Some time ago, I surveyed all national parliaments in the world to see whether they record and publish results of plenary voting. In this post, I look at how exactly parliamentary voting data is provided. I also collected information about as much parliamentary monitoring organizations (PMOs) as I could find and to see whether and how they help open voting data up.
My sample includes 283 legislative chambers from 200 jurisdictions, mostly UN member states and some other territories (e.g. Taiwan, Hong Kong). There are two nation states included that no longer exist but voting results from their parliaments are still around: Czechslovakia (1991-1992) and the Fourth French Republic (1946-1958).
A chart below shows that knowing how your MPs decide is sadly still relatively rare worldwide. Only 90 legislative chambers publish at least some voting results. Moreover, many of these chambers publish results of very few votes. For example, about 20 votes per year are recorded in German Bundestaag while the number is well over 2,000 in the Czech Chamber of Deputies where every vote is taken as a roll call by default. Transparency of voting is generally lower in Africa and Asia and among non-democratic countries. But even in some old democracies, almost no voting data exist (e.g. in Austria, France, New Zealand or the Netherlands).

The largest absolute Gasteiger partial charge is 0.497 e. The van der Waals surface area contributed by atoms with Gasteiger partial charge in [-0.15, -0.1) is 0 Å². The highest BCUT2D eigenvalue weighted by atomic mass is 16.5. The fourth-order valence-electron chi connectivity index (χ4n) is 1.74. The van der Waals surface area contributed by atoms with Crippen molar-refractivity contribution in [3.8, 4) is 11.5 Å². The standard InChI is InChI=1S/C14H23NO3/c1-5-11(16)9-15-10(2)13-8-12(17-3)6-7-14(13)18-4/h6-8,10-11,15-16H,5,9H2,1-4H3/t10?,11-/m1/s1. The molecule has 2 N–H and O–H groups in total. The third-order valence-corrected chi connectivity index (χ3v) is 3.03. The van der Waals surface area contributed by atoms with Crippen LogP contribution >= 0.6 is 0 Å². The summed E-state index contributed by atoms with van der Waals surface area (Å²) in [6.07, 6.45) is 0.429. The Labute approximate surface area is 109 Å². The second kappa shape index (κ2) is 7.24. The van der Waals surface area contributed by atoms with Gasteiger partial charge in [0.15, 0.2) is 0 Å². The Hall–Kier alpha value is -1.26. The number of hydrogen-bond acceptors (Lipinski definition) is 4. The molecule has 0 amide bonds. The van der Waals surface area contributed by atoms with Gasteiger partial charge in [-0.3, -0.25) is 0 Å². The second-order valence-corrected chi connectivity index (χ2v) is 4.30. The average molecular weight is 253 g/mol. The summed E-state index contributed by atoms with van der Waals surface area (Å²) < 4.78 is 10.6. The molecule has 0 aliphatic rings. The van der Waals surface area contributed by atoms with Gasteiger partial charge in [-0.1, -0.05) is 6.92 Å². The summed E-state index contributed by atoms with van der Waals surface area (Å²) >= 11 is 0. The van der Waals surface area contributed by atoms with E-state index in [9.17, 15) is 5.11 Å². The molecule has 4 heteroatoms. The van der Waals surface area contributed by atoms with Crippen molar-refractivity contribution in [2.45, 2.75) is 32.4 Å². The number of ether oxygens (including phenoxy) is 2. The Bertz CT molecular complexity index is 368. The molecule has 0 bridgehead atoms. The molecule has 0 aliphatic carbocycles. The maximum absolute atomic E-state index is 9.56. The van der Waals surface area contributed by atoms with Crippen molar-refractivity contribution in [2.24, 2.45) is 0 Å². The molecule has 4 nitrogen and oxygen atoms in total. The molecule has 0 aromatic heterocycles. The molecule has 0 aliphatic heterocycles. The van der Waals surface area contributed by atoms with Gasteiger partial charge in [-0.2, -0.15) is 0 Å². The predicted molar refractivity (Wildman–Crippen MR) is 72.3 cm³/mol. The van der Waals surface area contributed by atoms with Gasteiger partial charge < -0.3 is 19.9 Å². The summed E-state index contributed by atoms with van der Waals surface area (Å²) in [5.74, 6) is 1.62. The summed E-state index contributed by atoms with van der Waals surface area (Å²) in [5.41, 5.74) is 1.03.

The next chart shows distribution of legislative chambers according to formats in which voting results are published. The question of formats is crucial since it directly determines whether and how easily can voting results be searched and re-used by media, PMOs, academics and other stakeholders. In the chart, formats are ordered from the most closed (photos) to the most open (structured data formats such as XML, JSON etc.).
Some legislative chambers provide data in multiple formats. I only include such cases once in the most open category. There are two types of PDF formats in the chart. The difference is in machine readability - it is much easier to mine data out of so called “native PDFs” than from scanned documents. Formats of voting data are visualized in the following map (red – voting results not published, purple – PDFs, orange – text files, yellow – HTML, cyan – tables, green – XML, JSON etc.). In case of bicameral parliaments, the most open data format available in any chamber is displayed.
In many cases, results of votes are reported in hansards or similar notes, minutes or transcripts of plenary sessions. This also greatly reduces usability of data since individual votes must usually be manually found and it is sometimes nearly impossible to systematically extract voting results out of these documents. In most legislative chambers, however, voting results are published separately from hansards.
Only very few legislative chambers provide bulk download or API (application programming interface) options. Here are some notable examples:
- The most open parliament is probably the Swedish Riksdag which provides API and bulk files in HTML, CSV, XML, JSON and SQL formats,